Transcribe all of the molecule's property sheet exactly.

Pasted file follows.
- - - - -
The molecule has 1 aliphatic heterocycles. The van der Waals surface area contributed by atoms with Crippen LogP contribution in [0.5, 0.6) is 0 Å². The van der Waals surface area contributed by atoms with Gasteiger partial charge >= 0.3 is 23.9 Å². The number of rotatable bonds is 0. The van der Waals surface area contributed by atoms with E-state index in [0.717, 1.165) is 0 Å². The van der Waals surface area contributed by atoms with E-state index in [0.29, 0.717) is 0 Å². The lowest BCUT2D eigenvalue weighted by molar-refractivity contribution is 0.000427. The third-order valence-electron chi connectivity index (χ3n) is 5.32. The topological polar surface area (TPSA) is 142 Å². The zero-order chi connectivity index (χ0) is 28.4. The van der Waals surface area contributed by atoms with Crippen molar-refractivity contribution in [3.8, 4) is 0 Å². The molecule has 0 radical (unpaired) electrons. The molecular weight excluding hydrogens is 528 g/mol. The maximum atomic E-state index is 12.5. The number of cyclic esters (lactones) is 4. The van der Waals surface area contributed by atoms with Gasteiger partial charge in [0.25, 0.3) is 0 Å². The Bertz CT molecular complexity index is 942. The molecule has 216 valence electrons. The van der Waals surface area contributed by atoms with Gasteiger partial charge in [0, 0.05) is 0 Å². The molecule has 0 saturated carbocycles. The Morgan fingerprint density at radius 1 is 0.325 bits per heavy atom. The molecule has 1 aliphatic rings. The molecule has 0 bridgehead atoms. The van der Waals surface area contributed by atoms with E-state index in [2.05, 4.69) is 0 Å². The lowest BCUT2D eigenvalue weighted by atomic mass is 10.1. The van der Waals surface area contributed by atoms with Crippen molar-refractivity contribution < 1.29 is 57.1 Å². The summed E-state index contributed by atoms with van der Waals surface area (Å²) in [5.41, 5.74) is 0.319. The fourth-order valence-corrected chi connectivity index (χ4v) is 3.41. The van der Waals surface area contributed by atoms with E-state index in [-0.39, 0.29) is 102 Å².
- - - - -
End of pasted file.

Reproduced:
The molecule has 1 aliphatic heterocycles. The van der Waals surface area contributed by atoms with Crippen LogP contribution in [0.5, 0.6) is 0 Å². The van der Waals surface area contributed by atoms with Gasteiger partial charge >= 0.3 is 23.9 Å². The number of rotatable bonds is 0. The van der Waals surface area contributed by atoms with E-state index in [0.717, 1.165) is 0 Å². The van der Waals surface area contributed by atoms with E-state index in [0.29, 0.717) is 0 Å². The lowest BCUT2D eigenvalue weighted by molar-refractivity contribution is 0.000427. The third-order valence-electron chi connectivity index (χ3n) is 5.32. The topological polar surface area (TPSA) is 142 Å². The zero-order chi connectivity index (χ0) is 28.4. The van der Waals surface area contributed by atoms with Crippen molar-refractivity contribution in [3.8, 4) is 0 Å². The molecule has 0 radical (unpaired) electrons. The molecular weight excluding hydrogens is 528 g/mol. The maximum atomic E-state index is 12.5. The number of cyclic esters (lactones) is 4. The van der Waals surface area contributed by atoms with Gasteiger partial charge in [0.25, 0.3) is 0 Å². The Bertz CT molecular complexity index is 942. The molecule has 216 valence electrons. The van der Waals surface area contributed by atoms with Gasteiger partial charge in [0, 0.05) is 0 Å². The molecule has 0 saturated carbocycles. The Morgan fingerprint density at radius 1 is 0.325 bits per heavy atom. The molecule has 1 aliphatic rings. The molecule has 0 bridgehead atoms. The van der Waals surface area contributed by atoms with E-state index in [2.05, 4.69) is 0 Å². The lowest BCUT2D eigenvalue weighted by atomic mass is 10.1. The van der Waals surface area contributed by atoms with Crippen molar-refractivity contribution < 1.29 is 57.1 Å². The summed E-state index contributed by atoms with van der Waals surface area (Å²) in [5.41, 5.74) is 0.319. The fourth-order valence-corrected chi connectivity index (χ4v) is 3.41. The van der Waals surface area contributed by atoms with E-state index in [-0.39, 0.29) is 102 Å².